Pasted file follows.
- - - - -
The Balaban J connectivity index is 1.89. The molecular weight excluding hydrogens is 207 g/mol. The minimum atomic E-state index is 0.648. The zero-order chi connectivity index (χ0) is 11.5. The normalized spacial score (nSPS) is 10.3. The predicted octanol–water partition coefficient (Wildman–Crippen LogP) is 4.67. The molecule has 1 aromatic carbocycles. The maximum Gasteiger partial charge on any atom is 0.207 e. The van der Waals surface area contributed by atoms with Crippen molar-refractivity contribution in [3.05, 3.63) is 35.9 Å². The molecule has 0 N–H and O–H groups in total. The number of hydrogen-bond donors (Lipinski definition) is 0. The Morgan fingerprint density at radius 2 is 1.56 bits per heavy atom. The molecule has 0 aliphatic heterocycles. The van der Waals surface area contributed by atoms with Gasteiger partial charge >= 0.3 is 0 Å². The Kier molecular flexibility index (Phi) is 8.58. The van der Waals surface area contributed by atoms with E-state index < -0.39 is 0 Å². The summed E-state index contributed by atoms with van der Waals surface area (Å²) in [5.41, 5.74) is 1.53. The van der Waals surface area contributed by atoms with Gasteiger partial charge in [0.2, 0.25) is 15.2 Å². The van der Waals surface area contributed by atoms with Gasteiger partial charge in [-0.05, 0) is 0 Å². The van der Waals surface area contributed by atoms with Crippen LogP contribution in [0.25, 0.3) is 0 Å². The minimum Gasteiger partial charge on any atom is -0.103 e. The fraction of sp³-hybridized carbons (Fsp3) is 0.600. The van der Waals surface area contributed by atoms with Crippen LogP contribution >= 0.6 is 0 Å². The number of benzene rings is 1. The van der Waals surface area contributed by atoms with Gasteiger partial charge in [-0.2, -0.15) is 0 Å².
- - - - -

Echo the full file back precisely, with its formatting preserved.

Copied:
The Balaban J connectivity index is 1.89. The molecular weight excluding hydrogens is 207 g/mol. The minimum atomic E-state index is 0.648. The zero-order chi connectivity index (χ0) is 11.5. The normalized spacial score (nSPS) is 10.3. The predicted octanol–water partition coefficient (Wildman–Crippen LogP) is 4.67. The molecule has 1 aromatic carbocycles. The maximum Gasteiger partial charge on any atom is 0.207 e. The van der Waals surface area contributed by atoms with Crippen molar-refractivity contribution in [3.05, 3.63) is 35.9 Å². The molecule has 0 N–H and O–H groups in total. The number of hydrogen-bond donors (Lipinski definition) is 0. The Morgan fingerprint density at radius 2 is 1.56 bits per heavy atom. The molecule has 0 aliphatic heterocycles. The van der Waals surface area contributed by atoms with Gasteiger partial charge >= 0.3 is 0 Å². The Kier molecular flexibility index (Phi) is 8.58. The van der Waals surface area contributed by atoms with E-state index < -0.39 is 0 Å². The summed E-state index contributed by atoms with van der Waals surface area (Å²) in [5.41, 5.74) is 1.53. The van der Waals surface area contributed by atoms with Gasteiger partial charge in [0.2, 0.25) is 15.2 Å². The van der Waals surface area contributed by atoms with Gasteiger partial charge in [-0.05, 0) is 0 Å². The van der Waals surface area contributed by atoms with Crippen LogP contribution in [0.25, 0.3) is 0 Å². The minimum Gasteiger partial charge on any atom is -0.103 e. The fraction of sp³-hybridized carbons (Fsp3) is 0.600. The van der Waals surface area contributed by atoms with Crippen LogP contribution >= 0.6 is 0 Å². The number of benzene rings is 1. The van der Waals surface area contributed by atoms with Gasteiger partial charge in [-0.2, -0.15) is 0 Å².